Tinjase, a frontier community in the Nkwanta North District of the Oti Region is appealing for a Senior High School.
The community of over 5,000 people is located more than 35 km from the district capital of Kpassa, where the closest senior high school is located.
Senior High Students from the area not in boarding facilities are forced to rent apartments, making schooling expensive.
Uber, Mamun Kwame II, Chief of the area who made the appeal at the commissioning of a small town water system for the community, cited the distance and said it discouraged many from schooling their wards.
He said the community’s population had crossed the threshold required for the establishment of senior high school.
The Chief also appealed for roads in the area to be constructed to aid its development, and said the people must be willing to support its progress.
Mr Konjah Nlamah, a father who voiced his concerns to the Ghana News Agency (GNA) said there were no commercial vehicles running in the area, and that motorbike trips to school in Kpassa daily was unsustainable.
He said he was as a result forced to rent an apartment in Kpassa for his daughter in senior high.
“She only comes home on Fridays to take foodstuffs. Renting for her is affecting our income. We pay school fees and then rent rooms for them,” Mr Nlamah lamented.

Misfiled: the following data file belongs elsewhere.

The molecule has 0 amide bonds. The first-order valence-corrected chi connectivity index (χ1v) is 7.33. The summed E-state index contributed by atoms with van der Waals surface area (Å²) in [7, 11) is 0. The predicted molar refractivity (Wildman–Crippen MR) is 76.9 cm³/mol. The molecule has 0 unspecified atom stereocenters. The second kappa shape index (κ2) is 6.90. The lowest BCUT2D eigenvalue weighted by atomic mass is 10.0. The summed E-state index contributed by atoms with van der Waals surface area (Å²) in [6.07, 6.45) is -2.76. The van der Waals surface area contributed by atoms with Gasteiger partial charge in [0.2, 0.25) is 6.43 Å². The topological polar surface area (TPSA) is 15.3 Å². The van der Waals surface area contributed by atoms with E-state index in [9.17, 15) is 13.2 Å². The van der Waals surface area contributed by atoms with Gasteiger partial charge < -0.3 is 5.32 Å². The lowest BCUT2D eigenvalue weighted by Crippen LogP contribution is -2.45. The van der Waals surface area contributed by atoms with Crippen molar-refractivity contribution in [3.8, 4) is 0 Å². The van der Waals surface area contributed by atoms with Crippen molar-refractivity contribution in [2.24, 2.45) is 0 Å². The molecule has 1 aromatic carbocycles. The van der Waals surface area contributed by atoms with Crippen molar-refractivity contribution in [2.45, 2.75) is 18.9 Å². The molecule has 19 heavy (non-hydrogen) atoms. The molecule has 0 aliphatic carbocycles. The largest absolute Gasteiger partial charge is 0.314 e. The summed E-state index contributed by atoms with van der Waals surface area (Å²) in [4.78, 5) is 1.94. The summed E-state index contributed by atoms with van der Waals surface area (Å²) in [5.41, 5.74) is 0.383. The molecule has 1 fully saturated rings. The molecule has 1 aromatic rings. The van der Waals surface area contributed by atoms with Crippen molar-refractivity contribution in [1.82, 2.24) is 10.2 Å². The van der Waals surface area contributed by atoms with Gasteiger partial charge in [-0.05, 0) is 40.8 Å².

He said the situation makes monitoring of school attendance and academic progress a challenge for parents and other stakeholders, and said the establishment of a senior high school in the area was crucial.
Mr Nlamah said stakeholders must consider the growing population, and also the sprawling surrounding communities including; Nabu, Donkor Akura, and Kofi Akura.
“We need an SHS so the district can grow further. A lot of the people cannot send their children to school because of rent among others. Roads are bad and vehicles cannot come here especially during the rainy season,” he said.
Mr Nlamah added that health situations that required attention at major health facilities suffered the bad roads and also appealed to stakeholders to provide an advanced hospital for the area.
He further noted the lack of a vocational training school, and that patrons should consider the skill development needs of the teeming youth.
The Tinjase small town water supply project is a GHC 2.3 million undertaken by non-profit Global Communities with support from the USAID as part of a WASH for Health project.
The water supply project provides sustainable access to potable water for Tinjase and surrounding communities, and is available for tapping into individual homes.